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Spot-on historical novel imagines a 1924 quest to the Shumagin Islands

  • Author: Nancy Lord
    | Alaska books
  • Updated: February 8
  • Published February 8

Steller’s Orchid

’Steller’s Orchid, ’ by Thomas McGuire

By Thomas McGuire. Boreal Books, 2019. 274 pages. $15.95.

Georg Wilhelm Steller, the doctor and naturalist who accompanied Vitus Bering on the first Russian voyage to North America, in 1741, has long been of interest to historians and readers generally. Among the nonfiction books written about Steller and his discoveries are Corey Ford’s 1966 classic “Where the Sea Breaks Its Back” and Dean Littlepage’s 2006 “Steller’s Island: Adventures of a Pioneer Naturalist in Alaska.”

Now comes a remarkable work of fiction that both casts the historic Steller in fresh light and posits the quest of a later botanist for an orchid he’s told Steller described in a letter. In “Steller’s Orchid,” Thomas McGuire, a longtime resident-adventurer of Alaska, presents a richly told tale deeply informed by Alaska history, geography, natural history and all things related to ships and seafaring.

At the start, it’s 1977 and a young woman preparing her art school application is going over her portfolio with her great-uncle John. When John mentions having been in Alaska at her age, she presses him to tell her more.

And what a story it is. In 1924, we learn, John, then a student at Yale, was chosen to travel to Alaska to conduct a plant survey of Nagai Island, the island just south of the Alaska Peninsula, at the start of the Aleutians, where Bering’s men (in fact) went ashore to replenish their water supplies before heading home to Russia. Yale’s botany professor and his wife, orchid enthusiasts, had come into possession of previously unknown letters from Steller to his wife. One of these mentioned an orchid with a “brilliant crimson” flower that Steller had seen on Nagai and had apparently not recorded except in the letter. The professor and his wife were determined to acquire the plant.

The intricate story that follows, told by John from memories he sometimes questions, turns out to be far more than what one might expect from a flower hunt. It is filled with lively action, a cast of unforgettable characters, and realistic depictions of both the landscapes of Western Alaska and the largely lawless conditions of the time. John misses his most direct opportunity to get to the Shumagin Islands and ends up traveling to Nome before backtracking with some questionable characters on a bootlegging schooner. Along the way he joins up with a young Aleut-Norwegian woman, who becomes his guide, not just to Western Alaska but to his own understanding of who he is and what he values.

Nagai Island in the Shumagin Islands, photographed in 1985. (Ed Bailey / U.S. Fish and Wildlife Service)

While the story of John and his adventure is entirely fictional, there does not appear to be a single wrong note in the details and descriptions of what might have been encountered in 1924. This applies as well to the characters and their behaviors, which ring as thoroughly authentic. The “vivid and continuous dream” that writer and critic John Gardner attributed to the best of fiction is never broken by questions of “could that have happened?” or “would he have done that?”

McGuire is clearly a scholar of the time period and of Alaska’s natural history. His coast of Alaska and the communities, volcanoes, bays and even examples of petrified forest and volcanic pumice are recognizably real. He also understands human nature, and has endowed his characters with complex lives and emotions, as well as backgrounds in Aleut culture, Chinese poetry, boat navigation and — in John’s case — privileged, dogmatic thinking. John at one point thinks “I felt as though I had fallen off the edge of the world into a pack of wolves. No one ever needed to sleep, or eat regular meals, or stop and think before acting.”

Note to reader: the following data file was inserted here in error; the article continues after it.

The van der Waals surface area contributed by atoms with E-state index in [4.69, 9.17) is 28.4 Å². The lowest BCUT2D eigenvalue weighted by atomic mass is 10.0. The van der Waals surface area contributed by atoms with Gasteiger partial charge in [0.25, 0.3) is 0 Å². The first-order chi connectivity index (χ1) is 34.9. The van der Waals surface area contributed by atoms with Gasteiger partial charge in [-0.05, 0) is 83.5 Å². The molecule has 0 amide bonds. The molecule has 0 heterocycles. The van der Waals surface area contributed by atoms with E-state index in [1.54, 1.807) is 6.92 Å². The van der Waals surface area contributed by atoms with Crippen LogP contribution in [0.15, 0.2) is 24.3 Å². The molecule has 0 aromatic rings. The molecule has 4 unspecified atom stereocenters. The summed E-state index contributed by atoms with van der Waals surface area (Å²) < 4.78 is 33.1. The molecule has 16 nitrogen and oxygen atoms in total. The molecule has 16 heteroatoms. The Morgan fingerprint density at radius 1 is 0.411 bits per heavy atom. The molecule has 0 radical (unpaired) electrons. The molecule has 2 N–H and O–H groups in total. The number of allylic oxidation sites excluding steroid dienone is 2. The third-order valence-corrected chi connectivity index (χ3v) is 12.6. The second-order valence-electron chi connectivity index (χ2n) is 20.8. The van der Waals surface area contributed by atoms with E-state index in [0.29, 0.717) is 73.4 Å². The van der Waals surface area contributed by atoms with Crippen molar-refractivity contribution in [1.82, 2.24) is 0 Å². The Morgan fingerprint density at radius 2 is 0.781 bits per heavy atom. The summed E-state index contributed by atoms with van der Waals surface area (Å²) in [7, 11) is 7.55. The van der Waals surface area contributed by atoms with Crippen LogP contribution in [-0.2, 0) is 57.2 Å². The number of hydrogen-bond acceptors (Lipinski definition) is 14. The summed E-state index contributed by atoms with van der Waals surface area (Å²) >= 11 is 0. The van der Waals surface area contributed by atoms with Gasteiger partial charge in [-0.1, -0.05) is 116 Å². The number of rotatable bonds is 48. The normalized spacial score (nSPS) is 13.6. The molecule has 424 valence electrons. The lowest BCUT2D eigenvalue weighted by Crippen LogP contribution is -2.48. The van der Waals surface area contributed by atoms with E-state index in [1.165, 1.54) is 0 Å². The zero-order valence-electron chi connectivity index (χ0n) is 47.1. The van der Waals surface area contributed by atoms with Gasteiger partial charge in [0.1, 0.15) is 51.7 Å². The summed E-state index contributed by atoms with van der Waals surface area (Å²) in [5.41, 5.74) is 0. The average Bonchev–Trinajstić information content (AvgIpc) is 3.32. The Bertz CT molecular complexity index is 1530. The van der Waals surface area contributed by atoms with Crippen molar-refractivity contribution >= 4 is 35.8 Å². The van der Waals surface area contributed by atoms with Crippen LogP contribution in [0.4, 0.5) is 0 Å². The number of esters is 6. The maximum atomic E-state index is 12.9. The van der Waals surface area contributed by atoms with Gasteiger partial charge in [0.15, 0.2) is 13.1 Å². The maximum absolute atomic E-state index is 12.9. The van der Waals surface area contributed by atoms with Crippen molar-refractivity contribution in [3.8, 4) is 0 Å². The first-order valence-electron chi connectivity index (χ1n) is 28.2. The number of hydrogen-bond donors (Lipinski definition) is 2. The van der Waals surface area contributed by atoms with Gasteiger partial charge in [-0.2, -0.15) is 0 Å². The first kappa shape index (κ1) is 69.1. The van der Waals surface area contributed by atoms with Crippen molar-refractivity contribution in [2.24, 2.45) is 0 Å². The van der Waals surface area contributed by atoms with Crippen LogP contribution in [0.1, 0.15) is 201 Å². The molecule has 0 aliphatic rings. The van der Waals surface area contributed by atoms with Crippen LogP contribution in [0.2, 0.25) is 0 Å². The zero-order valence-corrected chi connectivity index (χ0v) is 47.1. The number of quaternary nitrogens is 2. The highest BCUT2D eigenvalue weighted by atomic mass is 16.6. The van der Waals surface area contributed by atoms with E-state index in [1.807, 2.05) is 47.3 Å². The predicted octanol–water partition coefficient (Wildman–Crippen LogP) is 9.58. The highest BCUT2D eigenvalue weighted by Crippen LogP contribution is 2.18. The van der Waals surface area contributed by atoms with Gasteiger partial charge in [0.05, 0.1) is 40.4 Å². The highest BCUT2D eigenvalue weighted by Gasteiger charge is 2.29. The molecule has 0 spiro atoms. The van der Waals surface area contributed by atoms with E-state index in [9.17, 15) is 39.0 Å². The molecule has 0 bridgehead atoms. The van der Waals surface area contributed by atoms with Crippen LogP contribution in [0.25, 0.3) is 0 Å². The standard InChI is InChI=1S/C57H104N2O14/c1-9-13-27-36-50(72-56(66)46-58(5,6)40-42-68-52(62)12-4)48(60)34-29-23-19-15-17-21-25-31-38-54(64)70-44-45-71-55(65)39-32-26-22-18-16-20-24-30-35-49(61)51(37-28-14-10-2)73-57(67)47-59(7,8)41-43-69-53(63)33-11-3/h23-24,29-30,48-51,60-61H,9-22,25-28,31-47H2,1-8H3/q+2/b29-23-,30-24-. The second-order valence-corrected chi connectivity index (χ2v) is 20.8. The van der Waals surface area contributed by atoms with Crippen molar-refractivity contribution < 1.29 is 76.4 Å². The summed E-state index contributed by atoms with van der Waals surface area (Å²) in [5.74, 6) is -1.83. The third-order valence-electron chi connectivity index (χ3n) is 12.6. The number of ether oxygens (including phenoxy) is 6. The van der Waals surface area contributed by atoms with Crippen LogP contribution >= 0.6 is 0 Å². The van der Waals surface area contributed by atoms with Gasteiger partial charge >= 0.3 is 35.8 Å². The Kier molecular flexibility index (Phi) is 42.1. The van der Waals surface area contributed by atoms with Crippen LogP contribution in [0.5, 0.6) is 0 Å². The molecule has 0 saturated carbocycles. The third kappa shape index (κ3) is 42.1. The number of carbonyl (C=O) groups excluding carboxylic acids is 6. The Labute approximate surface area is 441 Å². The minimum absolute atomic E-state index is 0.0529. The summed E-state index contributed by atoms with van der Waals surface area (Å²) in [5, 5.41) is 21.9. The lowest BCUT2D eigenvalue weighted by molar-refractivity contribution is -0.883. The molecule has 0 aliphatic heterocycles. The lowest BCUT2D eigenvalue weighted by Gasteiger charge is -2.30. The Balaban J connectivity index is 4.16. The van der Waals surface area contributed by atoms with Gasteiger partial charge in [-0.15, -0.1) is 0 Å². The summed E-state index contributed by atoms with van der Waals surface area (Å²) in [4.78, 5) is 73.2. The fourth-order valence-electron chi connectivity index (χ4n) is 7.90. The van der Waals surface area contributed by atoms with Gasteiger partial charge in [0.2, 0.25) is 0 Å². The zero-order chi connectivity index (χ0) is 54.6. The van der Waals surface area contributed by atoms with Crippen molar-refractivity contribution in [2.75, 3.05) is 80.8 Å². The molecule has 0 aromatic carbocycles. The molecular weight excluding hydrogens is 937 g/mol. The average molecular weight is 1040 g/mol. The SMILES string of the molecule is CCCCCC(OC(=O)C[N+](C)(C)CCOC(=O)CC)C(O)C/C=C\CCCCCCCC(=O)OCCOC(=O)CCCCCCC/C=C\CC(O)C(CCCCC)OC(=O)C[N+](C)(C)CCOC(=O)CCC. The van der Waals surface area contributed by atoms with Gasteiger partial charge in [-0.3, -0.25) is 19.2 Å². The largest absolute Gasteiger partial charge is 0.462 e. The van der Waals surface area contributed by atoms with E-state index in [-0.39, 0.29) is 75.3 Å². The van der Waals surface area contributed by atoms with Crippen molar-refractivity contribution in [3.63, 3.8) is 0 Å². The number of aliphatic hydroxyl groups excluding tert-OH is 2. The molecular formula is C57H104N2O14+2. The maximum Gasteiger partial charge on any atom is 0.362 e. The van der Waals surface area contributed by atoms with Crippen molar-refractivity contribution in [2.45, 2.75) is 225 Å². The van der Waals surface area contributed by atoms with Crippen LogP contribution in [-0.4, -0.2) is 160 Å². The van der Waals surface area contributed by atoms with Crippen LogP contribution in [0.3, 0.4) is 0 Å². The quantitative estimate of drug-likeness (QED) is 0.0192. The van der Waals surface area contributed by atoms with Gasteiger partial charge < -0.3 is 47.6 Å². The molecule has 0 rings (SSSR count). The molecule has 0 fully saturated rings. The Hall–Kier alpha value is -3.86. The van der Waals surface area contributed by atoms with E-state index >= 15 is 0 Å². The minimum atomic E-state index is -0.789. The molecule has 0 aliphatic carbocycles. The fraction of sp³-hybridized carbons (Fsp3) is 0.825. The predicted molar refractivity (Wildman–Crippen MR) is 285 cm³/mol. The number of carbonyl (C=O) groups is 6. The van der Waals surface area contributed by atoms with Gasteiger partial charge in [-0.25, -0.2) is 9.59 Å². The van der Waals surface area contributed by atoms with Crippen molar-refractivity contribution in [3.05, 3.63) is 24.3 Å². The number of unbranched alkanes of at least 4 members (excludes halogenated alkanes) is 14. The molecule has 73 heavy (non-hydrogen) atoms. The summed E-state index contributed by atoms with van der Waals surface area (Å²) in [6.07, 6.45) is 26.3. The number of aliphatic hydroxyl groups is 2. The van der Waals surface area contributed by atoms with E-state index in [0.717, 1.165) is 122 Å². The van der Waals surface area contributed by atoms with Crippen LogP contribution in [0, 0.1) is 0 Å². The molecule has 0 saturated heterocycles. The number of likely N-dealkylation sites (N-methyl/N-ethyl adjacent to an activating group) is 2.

Among the realistic situations that the fictional John encounters are discriminatory racial attitudes towards Alaska Natives and Chinese, illegal sea otter hunting, fish traps and fish trap robbing, cannery operations, trading (including that of illegal products), and the shipping industry. McGuire’s storytelling brings to life events and attitudes that are only dryly, obscurely told in history books. When John observes a fish trap robbing in the dark of night, he — whose grandfather owned a cannery — is outraged, as Natasha, his Aleut friend, goes about making coffee with a nonchalant “All the traps get robbed, usually by bribing the watchman. Nobody cares. They all belong to a bunch of rich outsiders.” A fisherman later tells him, “Last year twice I loaded my boat but had to pitch the fish overboard ‘cause the canneries had all the trap fish they needed. You call that fair?”

Certainly a major part of what makes “Steller’s Orchid” great storytelling is McGuire’s use of precise and lyrical language. He is especially adroit at ending chapters with language that both sings and invites the reader to turn the page. Consider: “As the boat rolled his cup moved like a bird with a broken wing.” And this: “Natasha tossed a log on the fire. A bit of cedar by the scent, one that had been caught in the gyres of the North Pacific only to be cast ashore on Nagai. A whirlwind of sparks ascended to the heavens. Each speck of light seemed to hesitate before fading to obscurity.”

“Steller’s Orchid” most definitely deserves a spot among the best of contemporary Alaska fiction. It’s a perfect example of literature that can entertain while also teaching about place, history and the human heart.

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